Hemlock's Diary

The ravings of Hong Kong's most obnoxious expat

26 January-1 February 2003
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Sun, 26 Jan
Which Hong Kong sight best rounds off the weekend?  The setting sun, giving the west-facing sides of skyscrapers an electric glow?  A group of happy, chattering Filipino domestic helpers in Central, one playing a violin?  Children playing badminton in the courtyard of the local temple? All might be pleasing to the eye, but nothing can beat the scene I witness outside Central MTR on Chater Road. A Canto-princess is having a tantrum, her acne-prone beau having fallen short of her expectations in some way, possibly by offering an insufficiently expensive, thus face-losing, birthday gift. She stamps her feet on the ground. Whimpers. Stamps feet again. And � yes! � a most satisfying slap on the less zit-ridden side of the luckless suitor's face. Then she storms off into the MTR in a financially-ruinous-to-end huff.  The words of
Lizz Winstead come to mind � �I think, therefore I�m single�.

Mon, 27 Jan
Jonah Goldberg loses patience brilliantly and concisely with a hypocritical, irritating and unprincipled part of what Donald Rumsfeld affectionately terms �old Europe��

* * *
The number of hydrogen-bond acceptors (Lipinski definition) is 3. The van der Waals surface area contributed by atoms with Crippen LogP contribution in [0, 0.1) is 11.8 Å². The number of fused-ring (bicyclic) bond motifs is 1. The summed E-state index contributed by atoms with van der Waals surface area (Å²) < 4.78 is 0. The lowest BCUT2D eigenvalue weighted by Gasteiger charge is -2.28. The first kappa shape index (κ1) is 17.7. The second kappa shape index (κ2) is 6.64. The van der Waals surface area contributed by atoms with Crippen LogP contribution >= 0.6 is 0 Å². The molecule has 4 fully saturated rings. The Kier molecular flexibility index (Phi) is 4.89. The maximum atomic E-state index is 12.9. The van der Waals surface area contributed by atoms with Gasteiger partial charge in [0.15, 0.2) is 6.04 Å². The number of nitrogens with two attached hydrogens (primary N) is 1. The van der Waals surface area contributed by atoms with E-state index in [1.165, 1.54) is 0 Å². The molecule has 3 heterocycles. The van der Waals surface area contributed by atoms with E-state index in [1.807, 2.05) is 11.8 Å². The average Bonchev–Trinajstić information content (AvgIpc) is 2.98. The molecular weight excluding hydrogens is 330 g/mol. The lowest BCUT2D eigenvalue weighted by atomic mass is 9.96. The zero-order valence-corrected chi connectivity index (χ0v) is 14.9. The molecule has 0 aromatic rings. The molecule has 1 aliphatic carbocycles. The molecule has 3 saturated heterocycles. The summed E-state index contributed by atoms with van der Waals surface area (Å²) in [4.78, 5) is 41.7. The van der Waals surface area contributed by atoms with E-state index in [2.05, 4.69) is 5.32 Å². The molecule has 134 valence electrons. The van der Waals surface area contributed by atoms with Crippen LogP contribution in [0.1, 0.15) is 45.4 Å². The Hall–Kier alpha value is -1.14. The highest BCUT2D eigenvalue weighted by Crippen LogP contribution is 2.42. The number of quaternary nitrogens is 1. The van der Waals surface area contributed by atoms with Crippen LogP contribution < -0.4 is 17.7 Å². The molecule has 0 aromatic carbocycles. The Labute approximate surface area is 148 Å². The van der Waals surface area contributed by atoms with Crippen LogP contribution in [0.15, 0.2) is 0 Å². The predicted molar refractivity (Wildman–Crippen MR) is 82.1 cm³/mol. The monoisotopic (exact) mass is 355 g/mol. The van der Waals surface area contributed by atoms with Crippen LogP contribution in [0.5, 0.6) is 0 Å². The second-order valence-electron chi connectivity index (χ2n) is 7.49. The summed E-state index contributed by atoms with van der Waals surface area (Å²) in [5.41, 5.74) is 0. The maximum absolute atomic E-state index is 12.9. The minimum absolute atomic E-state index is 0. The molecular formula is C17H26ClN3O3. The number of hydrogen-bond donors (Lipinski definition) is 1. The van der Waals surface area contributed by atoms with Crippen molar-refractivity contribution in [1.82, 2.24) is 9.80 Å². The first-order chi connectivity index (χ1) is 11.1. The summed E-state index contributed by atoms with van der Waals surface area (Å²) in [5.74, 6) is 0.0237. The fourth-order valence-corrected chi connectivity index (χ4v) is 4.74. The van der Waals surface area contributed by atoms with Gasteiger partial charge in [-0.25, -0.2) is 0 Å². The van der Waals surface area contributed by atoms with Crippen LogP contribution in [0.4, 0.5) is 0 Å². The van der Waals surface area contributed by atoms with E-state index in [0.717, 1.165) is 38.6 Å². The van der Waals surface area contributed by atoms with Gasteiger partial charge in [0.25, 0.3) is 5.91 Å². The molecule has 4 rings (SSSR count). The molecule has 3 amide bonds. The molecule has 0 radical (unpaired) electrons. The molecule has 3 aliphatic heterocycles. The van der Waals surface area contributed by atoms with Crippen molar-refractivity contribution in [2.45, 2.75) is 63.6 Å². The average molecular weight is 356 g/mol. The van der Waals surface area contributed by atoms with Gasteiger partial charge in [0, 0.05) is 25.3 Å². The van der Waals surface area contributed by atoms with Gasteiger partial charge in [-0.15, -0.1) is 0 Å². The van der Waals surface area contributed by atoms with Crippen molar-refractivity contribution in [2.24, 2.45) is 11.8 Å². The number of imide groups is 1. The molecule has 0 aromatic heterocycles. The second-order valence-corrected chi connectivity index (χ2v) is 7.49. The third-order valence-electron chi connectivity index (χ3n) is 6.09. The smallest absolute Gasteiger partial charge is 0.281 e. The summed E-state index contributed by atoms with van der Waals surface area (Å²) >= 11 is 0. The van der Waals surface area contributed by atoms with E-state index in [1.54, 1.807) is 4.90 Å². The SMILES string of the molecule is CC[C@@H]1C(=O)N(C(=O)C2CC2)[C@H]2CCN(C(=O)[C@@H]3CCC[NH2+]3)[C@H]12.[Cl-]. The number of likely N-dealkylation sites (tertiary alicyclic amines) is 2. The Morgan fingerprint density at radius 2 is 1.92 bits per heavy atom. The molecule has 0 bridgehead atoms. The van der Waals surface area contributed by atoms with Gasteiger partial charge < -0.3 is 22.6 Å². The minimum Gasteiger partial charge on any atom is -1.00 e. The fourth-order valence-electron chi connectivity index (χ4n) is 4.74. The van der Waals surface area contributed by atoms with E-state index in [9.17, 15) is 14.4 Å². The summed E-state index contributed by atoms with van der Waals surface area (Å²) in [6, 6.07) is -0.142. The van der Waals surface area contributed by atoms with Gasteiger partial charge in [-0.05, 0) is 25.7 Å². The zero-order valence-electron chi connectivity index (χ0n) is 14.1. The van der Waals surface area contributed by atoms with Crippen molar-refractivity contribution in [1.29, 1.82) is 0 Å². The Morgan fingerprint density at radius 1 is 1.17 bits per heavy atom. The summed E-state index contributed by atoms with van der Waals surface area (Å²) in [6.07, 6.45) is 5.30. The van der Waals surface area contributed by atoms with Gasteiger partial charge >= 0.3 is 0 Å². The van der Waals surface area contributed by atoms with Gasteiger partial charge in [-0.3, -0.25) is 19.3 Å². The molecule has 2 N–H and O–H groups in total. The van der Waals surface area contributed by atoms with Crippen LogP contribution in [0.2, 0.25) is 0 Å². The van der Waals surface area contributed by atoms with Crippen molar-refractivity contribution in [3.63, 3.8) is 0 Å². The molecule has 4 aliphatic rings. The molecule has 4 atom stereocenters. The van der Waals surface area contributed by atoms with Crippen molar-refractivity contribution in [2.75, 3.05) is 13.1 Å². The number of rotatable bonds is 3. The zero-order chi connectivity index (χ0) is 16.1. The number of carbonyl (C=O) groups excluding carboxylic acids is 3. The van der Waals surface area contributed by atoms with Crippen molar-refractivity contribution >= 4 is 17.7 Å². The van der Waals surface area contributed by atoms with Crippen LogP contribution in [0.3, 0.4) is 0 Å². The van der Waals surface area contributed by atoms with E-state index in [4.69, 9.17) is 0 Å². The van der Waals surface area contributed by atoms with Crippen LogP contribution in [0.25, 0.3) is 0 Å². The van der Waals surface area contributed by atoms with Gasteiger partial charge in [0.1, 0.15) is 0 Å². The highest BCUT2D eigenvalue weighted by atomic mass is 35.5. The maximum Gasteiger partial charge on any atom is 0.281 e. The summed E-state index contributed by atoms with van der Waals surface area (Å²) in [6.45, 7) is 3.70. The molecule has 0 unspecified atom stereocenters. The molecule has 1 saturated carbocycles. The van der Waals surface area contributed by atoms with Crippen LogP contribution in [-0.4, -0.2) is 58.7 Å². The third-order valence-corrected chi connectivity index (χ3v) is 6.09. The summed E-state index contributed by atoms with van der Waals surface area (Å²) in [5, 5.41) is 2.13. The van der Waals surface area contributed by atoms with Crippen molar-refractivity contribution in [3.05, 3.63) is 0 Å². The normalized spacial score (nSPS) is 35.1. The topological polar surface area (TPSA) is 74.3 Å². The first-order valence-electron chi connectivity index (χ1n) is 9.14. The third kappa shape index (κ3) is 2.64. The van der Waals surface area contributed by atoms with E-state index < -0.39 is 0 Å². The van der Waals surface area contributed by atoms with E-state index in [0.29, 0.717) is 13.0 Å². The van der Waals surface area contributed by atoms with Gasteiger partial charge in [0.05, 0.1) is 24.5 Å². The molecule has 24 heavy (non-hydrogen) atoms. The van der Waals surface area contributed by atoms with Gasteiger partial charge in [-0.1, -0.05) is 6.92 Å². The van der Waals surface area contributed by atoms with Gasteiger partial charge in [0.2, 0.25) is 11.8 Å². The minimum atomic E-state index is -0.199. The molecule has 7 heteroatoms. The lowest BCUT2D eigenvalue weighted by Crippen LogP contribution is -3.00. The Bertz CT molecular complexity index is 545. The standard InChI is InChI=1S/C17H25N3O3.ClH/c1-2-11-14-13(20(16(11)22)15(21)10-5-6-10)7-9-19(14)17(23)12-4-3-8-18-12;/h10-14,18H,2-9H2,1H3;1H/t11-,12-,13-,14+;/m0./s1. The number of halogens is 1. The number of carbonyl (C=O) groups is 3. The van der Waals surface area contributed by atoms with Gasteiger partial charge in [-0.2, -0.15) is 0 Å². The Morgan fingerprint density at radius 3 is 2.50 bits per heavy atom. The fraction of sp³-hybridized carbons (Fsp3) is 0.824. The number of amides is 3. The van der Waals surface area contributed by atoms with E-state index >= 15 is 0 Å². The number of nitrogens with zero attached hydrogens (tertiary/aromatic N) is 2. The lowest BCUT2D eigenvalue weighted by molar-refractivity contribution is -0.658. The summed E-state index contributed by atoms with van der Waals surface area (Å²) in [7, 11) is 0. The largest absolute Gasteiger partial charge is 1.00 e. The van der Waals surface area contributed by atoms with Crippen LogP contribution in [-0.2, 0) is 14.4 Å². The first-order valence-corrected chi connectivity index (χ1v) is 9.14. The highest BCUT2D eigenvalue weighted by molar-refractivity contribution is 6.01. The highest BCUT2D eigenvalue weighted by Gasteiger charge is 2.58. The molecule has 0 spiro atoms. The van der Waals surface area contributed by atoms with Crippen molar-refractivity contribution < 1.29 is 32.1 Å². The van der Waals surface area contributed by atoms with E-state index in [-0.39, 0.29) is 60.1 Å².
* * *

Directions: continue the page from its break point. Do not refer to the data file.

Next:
�In effect, the French �do not want a war-for-oil because the current peace-for-oil allows them to collect billions from the corpses of dead Iraqi children.�
Though they will, of course, beg to be allowed to join in a war at the last moment.

To the Foreign Correspondents� Club, where Olympic diving fan and Financial Secretary Antony Leung expresses vehement concern about the budget deficit he is doing virtually nothing to fix.  His strategy is � trim the vast, bloated public sector a tiny bit
; extract a bit more tax from the 17 of us who actually pay any; ignore the remaining 90% of the problem, and chuck the reserves down the toilet.  Still, he deserves some sympathy.  Will I, at his age, be able to satisfy the needs of a woman less than half my age and still have the strength to tell economically illiterate rabble that demand-side economic stimulus won�t work in a small, open economy like Hong Kong?  The first shouldn�t be a problem, but even today I doubt I could endure explaining the multiplier effect to a member of the Democratic Party.

Tue, 28 Jan
tussle between Cathay Pacific and Dragonair continues, with the latter thinking up ingenious reasons why CX should not compete with it on the Beijing and Shanghai routes.  Of course, Cathay cannot bring itself to use the most compelling argument in its favour � that it would be in consumers� interests. What would my Swire B shares be worth if the principle of consumer sovereignty was applied to the whole CX network? I shudder to think.
Wed, 29 Jan
Sesame Street today was brought to you by the word �